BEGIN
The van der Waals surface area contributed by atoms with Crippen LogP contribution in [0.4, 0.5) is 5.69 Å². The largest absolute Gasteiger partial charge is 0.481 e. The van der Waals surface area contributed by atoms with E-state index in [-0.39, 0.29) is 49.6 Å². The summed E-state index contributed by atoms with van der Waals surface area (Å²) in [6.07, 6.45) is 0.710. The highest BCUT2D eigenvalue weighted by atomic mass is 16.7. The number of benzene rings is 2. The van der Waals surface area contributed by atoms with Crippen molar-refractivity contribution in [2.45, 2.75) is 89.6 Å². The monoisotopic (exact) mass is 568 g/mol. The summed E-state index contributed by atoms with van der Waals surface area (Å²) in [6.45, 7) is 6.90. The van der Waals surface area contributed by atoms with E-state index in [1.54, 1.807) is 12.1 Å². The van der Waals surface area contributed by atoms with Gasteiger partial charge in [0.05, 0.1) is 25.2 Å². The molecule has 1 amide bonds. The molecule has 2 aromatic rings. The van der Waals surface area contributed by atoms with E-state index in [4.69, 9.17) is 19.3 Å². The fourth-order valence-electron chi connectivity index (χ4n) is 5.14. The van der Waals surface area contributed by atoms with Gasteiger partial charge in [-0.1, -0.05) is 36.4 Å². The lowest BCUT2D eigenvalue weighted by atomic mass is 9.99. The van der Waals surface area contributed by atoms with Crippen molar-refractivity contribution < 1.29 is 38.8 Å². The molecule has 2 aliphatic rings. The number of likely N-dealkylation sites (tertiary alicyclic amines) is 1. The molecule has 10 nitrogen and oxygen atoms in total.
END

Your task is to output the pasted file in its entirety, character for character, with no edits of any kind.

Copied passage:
The van der Waals surface area contributed by atoms with Crippen LogP contribution in [0.4, 0.5) is 5.69 Å². The largest absolute Gasteiger partial charge is 0.481 e. The van der Waals surface area contributed by atoms with E-state index in [-0.39, 0.29) is 49.6 Å². The summed E-state index contributed by atoms with van der Waals surface area (Å²) in [6.07, 6.45) is 0.710. The highest BCUT2D eigenvalue weighted by atomic mass is 16.7. The number of benzene rings is 2. The van der Waals surface area contributed by atoms with Crippen molar-refractivity contribution in [2.45, 2.75) is 89.6 Å². The monoisotopic (exact) mass is 568 g/mol. The summed E-state index contributed by atoms with van der Waals surface area (Å²) in [6.45, 7) is 6.90. The van der Waals surface area contributed by atoms with E-state index in [1.54, 1.807) is 12.1 Å². The van der Waals surface area contributed by atoms with Gasteiger partial charge in [0.05, 0.1) is 25.2 Å². The molecule has 1 amide bonds. The molecule has 2 aromatic rings. The van der Waals surface area contributed by atoms with E-state index in [4.69, 9.17) is 19.3 Å². The fourth-order valence-electron chi connectivity index (χ4n) is 5.14. The van der Waals surface area contributed by atoms with Gasteiger partial charge in [-0.1, -0.05) is 36.4 Å². The lowest BCUT2D eigenvalue weighted by atomic mass is 9.99. The van der Waals surface area contributed by atoms with Crippen molar-refractivity contribution < 1.29 is 38.8 Å². The molecule has 2 aliphatic rings. The number of likely N-dealkylation sites (tertiary alicyclic amines) is 1. The molecule has 10 nitrogen and oxygen atoms in total.